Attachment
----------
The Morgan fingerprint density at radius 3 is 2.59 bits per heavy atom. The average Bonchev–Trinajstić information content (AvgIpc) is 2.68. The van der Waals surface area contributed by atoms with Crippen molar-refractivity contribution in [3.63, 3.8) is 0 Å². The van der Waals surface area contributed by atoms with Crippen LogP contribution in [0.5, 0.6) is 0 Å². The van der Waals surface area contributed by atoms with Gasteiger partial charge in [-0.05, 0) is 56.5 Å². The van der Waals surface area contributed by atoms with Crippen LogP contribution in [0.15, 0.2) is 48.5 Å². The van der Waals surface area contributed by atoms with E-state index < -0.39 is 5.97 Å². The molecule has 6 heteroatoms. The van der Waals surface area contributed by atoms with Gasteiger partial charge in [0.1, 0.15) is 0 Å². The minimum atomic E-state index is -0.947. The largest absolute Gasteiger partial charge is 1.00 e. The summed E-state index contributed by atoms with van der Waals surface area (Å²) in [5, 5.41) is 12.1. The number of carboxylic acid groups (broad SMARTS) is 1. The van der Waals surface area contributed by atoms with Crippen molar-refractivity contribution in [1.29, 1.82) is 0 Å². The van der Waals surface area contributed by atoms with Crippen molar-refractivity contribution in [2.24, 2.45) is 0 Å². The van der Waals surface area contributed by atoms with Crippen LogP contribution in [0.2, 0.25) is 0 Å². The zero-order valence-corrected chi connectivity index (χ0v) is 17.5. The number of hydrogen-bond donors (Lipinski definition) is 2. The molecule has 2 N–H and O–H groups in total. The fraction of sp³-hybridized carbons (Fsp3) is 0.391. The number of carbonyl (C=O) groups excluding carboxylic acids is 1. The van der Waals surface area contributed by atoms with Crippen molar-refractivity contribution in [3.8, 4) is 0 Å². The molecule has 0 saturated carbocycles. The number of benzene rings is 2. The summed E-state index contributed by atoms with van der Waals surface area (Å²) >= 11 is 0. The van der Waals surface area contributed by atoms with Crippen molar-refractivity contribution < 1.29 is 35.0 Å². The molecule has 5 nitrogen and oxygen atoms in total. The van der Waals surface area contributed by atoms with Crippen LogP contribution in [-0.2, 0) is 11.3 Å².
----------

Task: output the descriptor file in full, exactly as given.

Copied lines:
The Morgan fingerprint density at radius 3 is 2.59 bits per heavy atom. The average Bonchev–Trinajstić information content (AvgIpc) is 2.68. The van der Waals surface area contributed by atoms with Crippen molar-refractivity contribution in [3.63, 3.8) is 0 Å². The van der Waals surface area contributed by atoms with Crippen LogP contribution in [0.5, 0.6) is 0 Å². The van der Waals surface area contributed by atoms with Gasteiger partial charge in [-0.05, 0) is 56.5 Å². The van der Waals surface area contributed by atoms with Crippen LogP contribution in [0.15, 0.2) is 48.5 Å². The van der Waals surface area contributed by atoms with E-state index < -0.39 is 5.97 Å². The molecule has 6 heteroatoms. The van der Waals surface area contributed by atoms with Gasteiger partial charge in [0.1, 0.15) is 0 Å². The minimum atomic E-state index is -0.947. The largest absolute Gasteiger partial charge is 1.00 e. The summed E-state index contributed by atoms with van der Waals surface area (Å²) in [5, 5.41) is 12.1. The number of carboxylic acid groups (broad SMARTS) is 1. The van der Waals surface area contributed by atoms with Crippen molar-refractivity contribution in [1.29, 1.82) is 0 Å². The van der Waals surface area contributed by atoms with Crippen molar-refractivity contribution in [2.24, 2.45) is 0 Å². The van der Waals surface area contributed by atoms with Crippen LogP contribution in [0.2, 0.25) is 0 Å². The zero-order valence-corrected chi connectivity index (χ0v) is 17.5. The number of hydrogen-bond donors (Lipinski definition) is 2. The molecule has 2 N–H and O–H groups in total. The fraction of sp³-hybridized carbons (Fsp3) is 0.391. The number of carbonyl (C=O) groups excluding carboxylic acids is 1. The van der Waals surface area contributed by atoms with Crippen molar-refractivity contribution in [3.8, 4) is 0 Å². The molecule has 0 saturated carbocycles. The number of benzene rings is 2. The summed E-state index contributed by atoms with van der Waals surface area (Å²) >= 11 is 0. The van der Waals surface area contributed by atoms with Crippen molar-refractivity contribution < 1.29 is 35.0 Å². The molecule has 5 nitrogen and oxygen atoms in total. The van der Waals surface area contributed by atoms with Crippen LogP contribution in [-0.2, 0) is 11.3 Å².